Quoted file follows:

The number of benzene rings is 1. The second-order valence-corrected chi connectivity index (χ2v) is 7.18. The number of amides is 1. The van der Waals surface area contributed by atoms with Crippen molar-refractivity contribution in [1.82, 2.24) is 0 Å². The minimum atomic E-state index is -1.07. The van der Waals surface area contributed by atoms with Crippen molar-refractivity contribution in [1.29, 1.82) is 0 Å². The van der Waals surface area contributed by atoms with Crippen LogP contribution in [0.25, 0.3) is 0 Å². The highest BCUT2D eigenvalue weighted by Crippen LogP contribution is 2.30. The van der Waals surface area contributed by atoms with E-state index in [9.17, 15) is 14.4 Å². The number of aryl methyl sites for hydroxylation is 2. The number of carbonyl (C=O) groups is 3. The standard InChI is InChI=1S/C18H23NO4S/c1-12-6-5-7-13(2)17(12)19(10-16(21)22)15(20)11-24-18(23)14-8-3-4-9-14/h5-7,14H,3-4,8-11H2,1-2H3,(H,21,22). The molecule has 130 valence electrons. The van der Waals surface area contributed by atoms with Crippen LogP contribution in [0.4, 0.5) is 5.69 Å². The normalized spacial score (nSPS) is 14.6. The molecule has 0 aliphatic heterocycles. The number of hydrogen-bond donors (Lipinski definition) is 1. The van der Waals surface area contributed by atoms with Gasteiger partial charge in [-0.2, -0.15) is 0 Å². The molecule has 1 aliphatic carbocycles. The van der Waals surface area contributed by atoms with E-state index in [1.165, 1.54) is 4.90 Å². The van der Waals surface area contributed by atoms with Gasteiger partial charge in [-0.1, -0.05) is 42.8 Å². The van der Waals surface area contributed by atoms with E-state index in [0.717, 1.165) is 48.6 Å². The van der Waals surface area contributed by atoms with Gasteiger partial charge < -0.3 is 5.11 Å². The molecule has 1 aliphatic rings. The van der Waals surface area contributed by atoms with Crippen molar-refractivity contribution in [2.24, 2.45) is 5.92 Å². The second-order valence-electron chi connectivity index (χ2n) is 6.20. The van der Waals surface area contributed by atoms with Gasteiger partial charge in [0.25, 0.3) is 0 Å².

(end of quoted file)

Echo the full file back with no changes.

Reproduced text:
The number of benzene rings is 1. The second-order valence-corrected chi connectivity index (χ2v) is 7.18. The number of amides is 1. The van der Waals surface area contributed by atoms with Crippen molar-refractivity contribution in [1.82, 2.24) is 0 Å². The minimum atomic E-state index is -1.07. The van der Waals surface area contributed by atoms with Crippen molar-refractivity contribution in [1.29, 1.82) is 0 Å². The van der Waals surface area contributed by atoms with Crippen LogP contribution in [0.25, 0.3) is 0 Å². The highest BCUT2D eigenvalue weighted by Crippen LogP contribution is 2.30. The van der Waals surface area contributed by atoms with E-state index in [9.17, 15) is 14.4 Å². The number of aryl methyl sites for hydroxylation is 2. The number of carbonyl (C=O) groups is 3. The standard InChI is InChI=1S/C18H23NO4S/c1-12-6-5-7-13(2)17(12)19(10-16(21)22)15(20)11-24-18(23)14-8-3-4-9-14/h5-7,14H,3-4,8-11H2,1-2H3,(H,21,22). The molecule has 130 valence electrons. The van der Waals surface area contributed by atoms with Crippen LogP contribution in [0.4, 0.5) is 5.69 Å². The normalized spacial score (nSPS) is 14.6. The molecule has 0 aliphatic heterocycles. The number of hydrogen-bond donors (Lipinski definition) is 1. The van der Waals surface area contributed by atoms with Gasteiger partial charge in [-0.2, -0.15) is 0 Å². The molecule has 1 aliphatic carbocycles. The van der Waals surface area contributed by atoms with E-state index in [1.165, 1.54) is 4.90 Å². The van der Waals surface area contributed by atoms with Gasteiger partial charge in [-0.1, -0.05) is 42.8 Å². The van der Waals surface area contributed by atoms with E-state index in [0.717, 1.165) is 48.6 Å². The van der Waals surface area contributed by atoms with Gasteiger partial charge < -0.3 is 5.11 Å². The molecule has 1 aliphatic rings. The van der Waals surface area contributed by atoms with Crippen molar-refractivity contribution in [2.24, 2.45) is 5.92 Å². The second-order valence-electron chi connectivity index (χ2n) is 6.20. The van der Waals surface area contributed by atoms with Gasteiger partial charge in [0.25, 0.3) is 0 Å².